Aside from some exception, the game isn’t REALLY combo-centric. That said, once can perform some very nice stuff with a bit of setup.

The arcade boss — or why I have almost given up on writing this article

I won’t lie, I am almost a filthy casual. I tend to play arcade modes blindly, for the enjoyment of steamrolling AI opponents and unlocking well-crafted ending scenes, which explain the story and teach me something about the game’s world. I genuinely loved the new, remastered intro cutscenes that show why each character decided to join the fray and mount a last stand against Final, the creature who stole the titular Black Heart.

However, I couldn’t manage to clear story mode even once, with evident frustration on my side. I played at Normal, and — while I could kind of manage my way through the AI opponents fairly consistently, with some basic combos, AI exploits and careful zoning — I hit a major roadblock when I reached the boss, Final.

Final’s super beam, disintegrating his opponent on K.O.
You will see your character disintegrated more times than you‘d expect it.

Final is unfair, as it is good and always should be for an old school arcade boss. He cannot block, but has a longer life bar and super armor on all of his moves, except at seemingly random times, during which he can be shortly staggered. He hits like a truck, has stage-wide eye beams, can teleport on the other side of the screen when you press buttons, completely disregards your multi-hit specials and has two very situational — yet devastating — supers. The first is a two bars full-screen beam-of-death that deals up to 50% damage on hit or around 20% of chip damage on block. His second super is a blockable claw attack without any clear tell that, if connects, deals significant damage to your character and removes Final from the stage. In his stead, three blood clones of your character will appear on screen and you will have to dispatch them before the boss comes back to the center stage. In this sequence, Final receives no damage, so it’s a net negative and a chore to deal with.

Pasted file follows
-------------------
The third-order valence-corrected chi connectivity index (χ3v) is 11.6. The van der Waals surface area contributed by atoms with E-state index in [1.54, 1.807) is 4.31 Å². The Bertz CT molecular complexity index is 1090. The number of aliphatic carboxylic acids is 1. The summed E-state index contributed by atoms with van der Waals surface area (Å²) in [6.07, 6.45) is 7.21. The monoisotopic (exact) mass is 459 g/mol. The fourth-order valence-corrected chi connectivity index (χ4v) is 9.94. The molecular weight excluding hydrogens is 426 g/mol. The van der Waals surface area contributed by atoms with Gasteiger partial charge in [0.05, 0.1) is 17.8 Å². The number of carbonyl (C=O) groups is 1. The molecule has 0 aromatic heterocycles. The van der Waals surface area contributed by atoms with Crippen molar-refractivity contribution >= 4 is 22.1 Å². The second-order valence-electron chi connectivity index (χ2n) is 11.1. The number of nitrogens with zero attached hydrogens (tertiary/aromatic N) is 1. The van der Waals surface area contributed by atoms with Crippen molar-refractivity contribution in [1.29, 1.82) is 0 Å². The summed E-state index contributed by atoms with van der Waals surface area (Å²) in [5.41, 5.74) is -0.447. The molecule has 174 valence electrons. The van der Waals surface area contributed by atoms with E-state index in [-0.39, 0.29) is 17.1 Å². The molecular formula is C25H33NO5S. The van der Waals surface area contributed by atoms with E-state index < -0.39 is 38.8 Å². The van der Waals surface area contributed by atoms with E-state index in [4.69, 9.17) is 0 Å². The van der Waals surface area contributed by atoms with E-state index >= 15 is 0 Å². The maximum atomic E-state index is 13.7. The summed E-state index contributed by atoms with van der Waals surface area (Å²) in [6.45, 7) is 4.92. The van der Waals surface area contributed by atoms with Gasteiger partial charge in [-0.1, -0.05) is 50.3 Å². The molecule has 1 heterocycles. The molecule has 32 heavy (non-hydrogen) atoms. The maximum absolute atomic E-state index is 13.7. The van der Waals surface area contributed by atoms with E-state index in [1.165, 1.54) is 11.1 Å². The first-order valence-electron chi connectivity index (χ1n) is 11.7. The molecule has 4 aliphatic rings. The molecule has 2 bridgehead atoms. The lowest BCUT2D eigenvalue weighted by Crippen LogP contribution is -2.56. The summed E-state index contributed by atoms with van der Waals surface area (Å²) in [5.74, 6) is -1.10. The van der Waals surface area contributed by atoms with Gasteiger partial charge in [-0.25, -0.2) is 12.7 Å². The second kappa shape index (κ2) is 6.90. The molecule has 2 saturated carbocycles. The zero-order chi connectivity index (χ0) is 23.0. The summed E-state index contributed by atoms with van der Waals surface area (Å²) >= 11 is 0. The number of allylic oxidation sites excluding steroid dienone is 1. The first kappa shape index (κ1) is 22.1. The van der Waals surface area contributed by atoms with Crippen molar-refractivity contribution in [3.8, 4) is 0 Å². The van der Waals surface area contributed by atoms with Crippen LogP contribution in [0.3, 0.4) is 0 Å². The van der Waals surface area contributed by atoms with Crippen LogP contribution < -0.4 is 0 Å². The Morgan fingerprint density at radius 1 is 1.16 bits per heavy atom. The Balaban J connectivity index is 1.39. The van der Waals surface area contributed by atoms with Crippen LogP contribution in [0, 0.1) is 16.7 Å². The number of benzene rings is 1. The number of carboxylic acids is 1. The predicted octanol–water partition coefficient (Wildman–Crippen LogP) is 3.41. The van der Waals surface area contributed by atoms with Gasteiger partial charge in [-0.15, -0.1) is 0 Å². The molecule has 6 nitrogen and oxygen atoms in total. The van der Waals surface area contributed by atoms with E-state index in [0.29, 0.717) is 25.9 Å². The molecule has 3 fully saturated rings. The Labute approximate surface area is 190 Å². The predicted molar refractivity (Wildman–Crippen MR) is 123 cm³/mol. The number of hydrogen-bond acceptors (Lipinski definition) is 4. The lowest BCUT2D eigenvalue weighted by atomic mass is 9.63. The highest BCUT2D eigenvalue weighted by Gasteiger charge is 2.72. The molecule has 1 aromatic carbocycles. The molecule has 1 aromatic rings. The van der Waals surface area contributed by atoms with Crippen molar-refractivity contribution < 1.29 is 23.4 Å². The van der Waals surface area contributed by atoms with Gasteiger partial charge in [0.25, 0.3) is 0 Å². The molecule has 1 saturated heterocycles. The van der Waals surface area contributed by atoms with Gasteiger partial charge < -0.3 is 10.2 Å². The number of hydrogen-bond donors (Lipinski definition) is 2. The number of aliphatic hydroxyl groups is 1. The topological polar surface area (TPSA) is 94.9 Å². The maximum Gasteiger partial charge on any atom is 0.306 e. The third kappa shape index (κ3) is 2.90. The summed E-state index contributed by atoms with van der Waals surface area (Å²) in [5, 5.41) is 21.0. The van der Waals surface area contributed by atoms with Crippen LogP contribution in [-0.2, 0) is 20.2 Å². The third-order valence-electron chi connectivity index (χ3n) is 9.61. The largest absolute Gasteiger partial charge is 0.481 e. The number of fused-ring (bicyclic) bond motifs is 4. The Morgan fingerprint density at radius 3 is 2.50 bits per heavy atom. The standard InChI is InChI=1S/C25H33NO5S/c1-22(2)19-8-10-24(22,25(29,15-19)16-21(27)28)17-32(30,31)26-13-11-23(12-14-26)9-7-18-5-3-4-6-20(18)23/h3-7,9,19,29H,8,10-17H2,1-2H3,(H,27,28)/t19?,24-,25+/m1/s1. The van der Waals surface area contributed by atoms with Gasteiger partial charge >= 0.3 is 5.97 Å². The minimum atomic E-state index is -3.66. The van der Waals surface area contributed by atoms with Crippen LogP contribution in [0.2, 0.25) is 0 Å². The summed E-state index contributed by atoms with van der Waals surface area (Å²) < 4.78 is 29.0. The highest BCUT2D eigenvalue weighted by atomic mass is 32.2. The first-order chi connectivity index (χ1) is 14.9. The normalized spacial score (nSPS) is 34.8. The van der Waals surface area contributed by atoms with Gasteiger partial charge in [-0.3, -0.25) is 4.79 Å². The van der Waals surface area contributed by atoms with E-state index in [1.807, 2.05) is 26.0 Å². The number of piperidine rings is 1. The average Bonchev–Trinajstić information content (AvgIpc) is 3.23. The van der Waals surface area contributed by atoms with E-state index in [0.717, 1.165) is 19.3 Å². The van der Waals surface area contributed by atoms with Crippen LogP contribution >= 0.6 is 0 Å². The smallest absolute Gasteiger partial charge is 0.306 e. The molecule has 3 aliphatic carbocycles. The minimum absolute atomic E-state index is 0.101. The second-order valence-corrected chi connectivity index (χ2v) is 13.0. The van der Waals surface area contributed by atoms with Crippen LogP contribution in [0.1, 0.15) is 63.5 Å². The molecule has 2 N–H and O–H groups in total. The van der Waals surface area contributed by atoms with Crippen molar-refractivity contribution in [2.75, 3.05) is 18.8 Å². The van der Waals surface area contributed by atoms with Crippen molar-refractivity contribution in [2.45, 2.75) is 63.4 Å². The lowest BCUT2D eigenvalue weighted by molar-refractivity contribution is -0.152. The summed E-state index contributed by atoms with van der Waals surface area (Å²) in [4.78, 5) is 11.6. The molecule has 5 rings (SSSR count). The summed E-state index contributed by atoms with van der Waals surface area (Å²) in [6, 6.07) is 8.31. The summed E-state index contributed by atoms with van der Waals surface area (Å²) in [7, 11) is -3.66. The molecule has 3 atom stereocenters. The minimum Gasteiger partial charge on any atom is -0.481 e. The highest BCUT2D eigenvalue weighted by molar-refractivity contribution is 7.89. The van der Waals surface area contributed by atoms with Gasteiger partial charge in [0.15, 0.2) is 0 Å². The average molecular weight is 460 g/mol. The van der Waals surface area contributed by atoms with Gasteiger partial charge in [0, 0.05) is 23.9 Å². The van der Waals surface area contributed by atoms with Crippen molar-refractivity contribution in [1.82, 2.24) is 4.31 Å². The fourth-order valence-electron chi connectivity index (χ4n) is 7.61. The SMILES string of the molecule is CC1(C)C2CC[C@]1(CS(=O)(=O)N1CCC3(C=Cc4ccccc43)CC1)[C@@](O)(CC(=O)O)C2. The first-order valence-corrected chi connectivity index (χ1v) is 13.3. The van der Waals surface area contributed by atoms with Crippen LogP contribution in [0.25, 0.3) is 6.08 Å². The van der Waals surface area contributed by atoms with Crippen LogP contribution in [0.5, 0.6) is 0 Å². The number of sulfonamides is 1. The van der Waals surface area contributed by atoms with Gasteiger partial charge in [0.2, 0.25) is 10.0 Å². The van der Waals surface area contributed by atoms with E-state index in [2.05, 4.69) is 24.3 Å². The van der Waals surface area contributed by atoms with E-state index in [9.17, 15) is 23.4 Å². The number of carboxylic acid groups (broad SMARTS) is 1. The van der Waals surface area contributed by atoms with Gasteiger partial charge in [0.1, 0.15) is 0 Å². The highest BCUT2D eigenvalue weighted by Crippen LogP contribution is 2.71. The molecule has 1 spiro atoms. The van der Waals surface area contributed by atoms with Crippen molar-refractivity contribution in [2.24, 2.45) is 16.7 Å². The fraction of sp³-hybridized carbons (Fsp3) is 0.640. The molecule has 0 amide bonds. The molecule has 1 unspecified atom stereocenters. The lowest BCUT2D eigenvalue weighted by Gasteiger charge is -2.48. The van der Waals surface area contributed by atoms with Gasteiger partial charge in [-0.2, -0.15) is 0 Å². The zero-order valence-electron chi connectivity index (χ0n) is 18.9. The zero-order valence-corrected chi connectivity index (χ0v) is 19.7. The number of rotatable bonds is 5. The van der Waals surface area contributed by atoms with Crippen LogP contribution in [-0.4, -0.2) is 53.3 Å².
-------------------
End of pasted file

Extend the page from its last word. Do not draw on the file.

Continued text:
So far, so good. Final is a challenging boss, but not unbeatable. I was actually finally picking up on his patterns and slowly chipping away at his health bar, but, after around the fifth “Continue?”… the game booted me out to the title screen.


As I had later understood thanks to getting in touch with the developers, this was due to a default engine feature that was mistakenly left active, causing the number of “continue credits” in story mode to be limited to a fixed number. I’ve almost thrown my controller against the wall, before knowing this about detail, going on a rampage rant with a friend of mine about how arcade modes with limited continues and an overpowered boss are more frustrating that fun, at least for someone like me who plays them mostly to learn about the story and unlock the endings. Fortunately, it wasn’t an intended feature and it has already been fixed for the 21st October final release.

Ananzi fighting against three blood clones created by Final’s second super move.
You get grabbed, see ominous alchemic circles, lose 30% of your health bar, and then Final duplicates your character THREE TIMES, forcing you to fight them while he stays safely outside the screen and cannot be dealt damage. If this isn’t unfair, I don’t know what it is.